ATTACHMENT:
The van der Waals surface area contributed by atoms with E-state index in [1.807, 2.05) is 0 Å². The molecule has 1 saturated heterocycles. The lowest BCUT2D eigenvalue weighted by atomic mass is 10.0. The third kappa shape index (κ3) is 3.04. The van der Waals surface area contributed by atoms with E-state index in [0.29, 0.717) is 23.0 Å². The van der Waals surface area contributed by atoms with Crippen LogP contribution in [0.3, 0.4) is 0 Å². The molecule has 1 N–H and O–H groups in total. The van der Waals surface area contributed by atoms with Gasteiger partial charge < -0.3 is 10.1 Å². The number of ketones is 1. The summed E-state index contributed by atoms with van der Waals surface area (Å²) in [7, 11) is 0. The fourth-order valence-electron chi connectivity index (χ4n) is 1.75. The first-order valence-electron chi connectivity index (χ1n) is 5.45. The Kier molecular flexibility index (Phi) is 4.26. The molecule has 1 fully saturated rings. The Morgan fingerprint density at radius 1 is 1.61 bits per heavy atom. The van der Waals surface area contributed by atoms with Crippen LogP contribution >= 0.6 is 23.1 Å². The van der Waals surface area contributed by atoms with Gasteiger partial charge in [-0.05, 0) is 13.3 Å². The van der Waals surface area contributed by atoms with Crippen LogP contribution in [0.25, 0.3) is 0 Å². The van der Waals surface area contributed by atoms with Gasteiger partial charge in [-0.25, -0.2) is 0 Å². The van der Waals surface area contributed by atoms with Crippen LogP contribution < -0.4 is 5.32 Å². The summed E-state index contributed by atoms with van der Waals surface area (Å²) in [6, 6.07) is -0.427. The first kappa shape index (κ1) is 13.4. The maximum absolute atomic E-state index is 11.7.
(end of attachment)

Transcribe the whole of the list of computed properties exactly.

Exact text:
The van der Waals surface area contributed by atoms with E-state index in [1.807, 2.05) is 0 Å². The molecule has 1 saturated heterocycles. The lowest BCUT2D eigenvalue weighted by atomic mass is 10.0. The third kappa shape index (κ3) is 3.04. The van der Waals surface area contributed by atoms with E-state index in [0.29, 0.717) is 23.0 Å². The van der Waals surface area contributed by atoms with Crippen LogP contribution in [0.3, 0.4) is 0 Å². The molecule has 1 N–H and O–H groups in total. The van der Waals surface area contributed by atoms with Gasteiger partial charge < -0.3 is 10.1 Å². The number of ketones is 1. The summed E-state index contributed by atoms with van der Waals surface area (Å²) in [7, 11) is 0. The fourth-order valence-electron chi connectivity index (χ4n) is 1.75. The first-order valence-electron chi connectivity index (χ1n) is 5.45. The Kier molecular flexibility index (Phi) is 4.26. The molecule has 1 fully saturated rings. The Morgan fingerprint density at radius 1 is 1.61 bits per heavy atom. The van der Waals surface area contributed by atoms with Crippen LogP contribution >= 0.6 is 23.1 Å². The van der Waals surface area contributed by atoms with Gasteiger partial charge in [-0.05, 0) is 13.3 Å². The van der Waals surface area contributed by atoms with Crippen LogP contribution in [0.25, 0.3) is 0 Å². The van der Waals surface area contributed by atoms with Gasteiger partial charge in [-0.25, -0.2) is 0 Å². The van der Waals surface area contributed by atoms with Crippen LogP contribution < -0.4 is 5.32 Å². The summed E-state index contributed by atoms with van der Waals surface area (Å²) in [6, 6.07) is -0.427. The first kappa shape index (κ1) is 13.4. The maximum absolute atomic E-state index is 11.7.